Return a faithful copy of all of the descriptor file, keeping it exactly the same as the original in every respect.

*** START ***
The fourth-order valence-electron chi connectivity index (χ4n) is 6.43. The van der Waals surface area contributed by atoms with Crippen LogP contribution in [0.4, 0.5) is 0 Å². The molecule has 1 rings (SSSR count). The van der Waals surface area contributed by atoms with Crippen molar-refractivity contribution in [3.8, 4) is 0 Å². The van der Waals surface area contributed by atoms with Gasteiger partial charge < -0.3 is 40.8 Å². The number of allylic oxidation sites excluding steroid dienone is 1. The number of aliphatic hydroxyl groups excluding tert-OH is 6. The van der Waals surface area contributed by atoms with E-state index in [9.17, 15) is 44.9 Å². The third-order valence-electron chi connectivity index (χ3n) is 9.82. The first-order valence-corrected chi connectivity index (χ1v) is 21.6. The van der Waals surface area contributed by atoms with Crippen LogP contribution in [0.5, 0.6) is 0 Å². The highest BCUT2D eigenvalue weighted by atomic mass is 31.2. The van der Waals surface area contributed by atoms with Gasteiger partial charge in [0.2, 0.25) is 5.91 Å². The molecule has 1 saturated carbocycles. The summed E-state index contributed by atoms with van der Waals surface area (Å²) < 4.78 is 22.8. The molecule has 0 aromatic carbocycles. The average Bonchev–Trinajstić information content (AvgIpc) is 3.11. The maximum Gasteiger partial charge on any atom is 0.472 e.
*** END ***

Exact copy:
The fourth-order valence-electron chi connectivity index (χ4n) is 6.43. The van der Waals surface area contributed by atoms with Crippen LogP contribution in [0.4, 0.5) is 0 Å². The molecule has 1 rings (SSSR count). The van der Waals surface area contributed by atoms with Crippen molar-refractivity contribution in [3.8, 4) is 0 Å². The van der Waals surface area contributed by atoms with Gasteiger partial charge < -0.3 is 40.8 Å². The number of allylic oxidation sites excluding steroid dienone is 1. The number of aliphatic hydroxyl groups excluding tert-OH is 6. The van der Waals surface area contributed by atoms with E-state index in [9.17, 15) is 44.9 Å². The third-order valence-electron chi connectivity index (χ3n) is 9.82. The first-order valence-corrected chi connectivity index (χ1v) is 21.6. The van der Waals surface area contributed by atoms with Crippen LogP contribution in [0.5, 0.6) is 0 Å². The highest BCUT2D eigenvalue weighted by atomic mass is 31.2. The van der Waals surface area contributed by atoms with Gasteiger partial charge in [0.2, 0.25) is 5.91 Å². The molecule has 1 saturated carbocycles. The summed E-state index contributed by atoms with van der Waals surface area (Å²) < 4.78 is 22.8. The molecule has 0 aromatic carbocycles. The average Bonchev–Trinajstić information content (AvgIpc) is 3.11. The maximum Gasteiger partial charge on any atom is 0.472 e.